The past and present thoughts of a Catholic husband, father, and fledgling faith formation director at St. Michael Catholic Church in St. Michael, Minnesota

Saturday, September 26, 2015

We’re Not Meant to Go It Alone

On the evening of that first day of the week, when the doors were locked, where the disciples were, for fear of the Jews, Jesus came and stood in their midst and said to them, “Peace be with you.”
– John 20:19

Imagine yourself as a follower of Jesus before His crucifixion. Imagine the excitement of coming to know the Messiah intimately and waking up each morning in his company, anticipating the day and wondering what profound teaching or miraculous sign awaits.

Now imagine that this man, whom you loved and believed to be the savior of your people, ripped from your midst and publicly tried, punished, tortured, humiliated, and put to death like a common criminal. Imagine the fear: if the Roman authorities and Jewish religious leaders could do this to such a man as Jesus, what could they do to me, a poor sinner?

What would you do?

Thursday, September 24, 2015

Book Break: In the Beginning: A Catholic Understanding of the Story of Creation and the Fall

One of the many things I meant to do in the past year was to explore and review several books on the Catholic view of creation and evolution, in order to help parish parents and grandparents answer their questions on the topic and those of their children. My hope was to find a book or two that might be helpful to inquiring minds of all ages.

As usual, I bit off more than I could possibly chew and have completed only one such book. On a positive note, it was excellent.

'In the Beginning...' A Catholic Understanding of the Story of Creation and the Fall is an edited compilation of four Lenten homilies given by Pope Benedict XVI in 1981, when he was still Joseph Ratzinger, archbishop of Munich and Freising. His goal was to develop a catechesis of Creation for adults. The four homilies build, one upon the other, to present a clear case for what the Genesis accounts of Creation and the Fall mean and why they continue to matter:

Sunday, September 6, 2015

These Least Brothers of Mine...

My brothers and sisters, show no partiality as you adhere to the faith in our glorious Lord Jesus Christ. For if a man with gold rings and fine clothes comes into your assembly, and a poor person in shabby clothes also comes in, and you pay attention to the one wearing the fine clothes and say, "Sit here, please," while you say to the poor one, "Stand there," or "Sit at my feet," have you not made distinctions among yourselves and become judges with evil designs? -- James 2:1-4 
Last night Jodi, Brendan, and I joined a friends of Brendan's and his parents at Fogo de Chão Brazilian Steakhouse in downtown Minneapolis to celebrate their senior year, their acceptance into the college(s) of their choice, and a backlog of birthdays. Fogo is a carnivore's paradise, with such an abundance and variety of fire-roasted meats that I kept thinking of Scripture's forgiving father ordering the slaughter of the fatted calf to celebrate the prodigal son's return. Server after server stopped by our table with skewer after skewer of beef, pork, chicken, and lamb, carving portions for us until we flipped our green coasters to red to signal, "No mas!" (or "não mais," I supposed, in Portuguese).

We had a great time with the boys, and ate a delicious meal the likes of which we are unlikely to enjoy again any time soon, given the price. All the way home, however, and all through last night and today, I've been haunted by a man I do not know. I saw him only in passing as we looked for a place to park, but the impression he made is indelible.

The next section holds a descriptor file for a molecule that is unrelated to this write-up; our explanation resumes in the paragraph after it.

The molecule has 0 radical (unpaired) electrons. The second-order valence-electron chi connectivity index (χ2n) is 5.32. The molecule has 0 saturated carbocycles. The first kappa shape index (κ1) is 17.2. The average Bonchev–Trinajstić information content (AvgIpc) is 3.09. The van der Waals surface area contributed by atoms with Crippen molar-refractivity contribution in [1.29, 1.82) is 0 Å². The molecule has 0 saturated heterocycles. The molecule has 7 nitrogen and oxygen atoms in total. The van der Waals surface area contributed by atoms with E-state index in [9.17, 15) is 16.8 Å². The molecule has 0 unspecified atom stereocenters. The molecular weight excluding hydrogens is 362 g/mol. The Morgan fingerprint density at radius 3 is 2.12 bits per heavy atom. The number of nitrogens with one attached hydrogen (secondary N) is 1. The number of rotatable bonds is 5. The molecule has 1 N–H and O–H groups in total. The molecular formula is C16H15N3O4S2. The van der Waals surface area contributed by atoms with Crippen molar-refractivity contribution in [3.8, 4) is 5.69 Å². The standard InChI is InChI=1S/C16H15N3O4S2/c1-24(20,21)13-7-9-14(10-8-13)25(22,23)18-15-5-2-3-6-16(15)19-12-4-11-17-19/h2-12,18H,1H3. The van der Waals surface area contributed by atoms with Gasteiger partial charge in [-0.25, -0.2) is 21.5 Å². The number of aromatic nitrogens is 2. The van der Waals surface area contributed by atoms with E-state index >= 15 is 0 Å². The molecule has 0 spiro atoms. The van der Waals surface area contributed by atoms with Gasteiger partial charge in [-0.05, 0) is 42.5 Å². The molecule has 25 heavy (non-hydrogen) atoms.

Saturday, September 5, 2015

The Family That Prays Together…

Education in the faith by the parents should begin in the child's earliest years. This already happens when family members help one another to grow in faith by the witness of a Christian life in keeping with the Gospel. Family catechesis precedes, accompanies, and enriches other forms of instruction in the faith. 
— Catechism of the Catholic Church, paragraph 2226
Seven years ago our parish switched from weekly CCD to a monthly family faith formation model we called LIFT, or Learning In Faith Together. The reason was solid: children whose parents model Catholic living and make faith and the sacraments a priority are more likely to hold onto the faith themselves. Children first experience God’s love through their parents—and the best way to keep kids Catholic is for parents to teach them by their own words and example!

Saturday, August 22, 2015

The Outcasts Among Us

This parish has a wonderful reputation in the archdiocese. We have good and holy priests, deep roots, a beautiful church filled with Catholic families, and numerous vocations to the priesthood and religious life. When I tell practicing Catholics outside “the Bubble” of St. Michael where I work and worship, they know this place and tell me I am blessed.

Friday, August 21, 2015

Book Break: The Unmasking of Oscar Wilde

A little more than a year ago, I wrote a brief review of Oscar Wilde's play, The Importance of Being Earnest. I was quite disappointed in it, given how much I loved his novel The Picture of Dorian Gray when I read it in 2009, and I said so.

My bride's soon-to-be sister-in-law -- who is as smart and well-read as they come, and who loves Wilde -- suggested that there might be more to the play than I thought. A short while later, I ran across Joseph Pearce's book The Unmasking of Oscar Wilde. I knew only a hint about Wilde's life and thought perhaps the finding of the this biography was providential. When I saw that it was published by the Catholic publishing house Ignatius Press, I was still more intrigued and vowed to read it. I started it this summer, and finished it last week. It is a thought-provoking, page-turning biography of a fascinating and tragic man.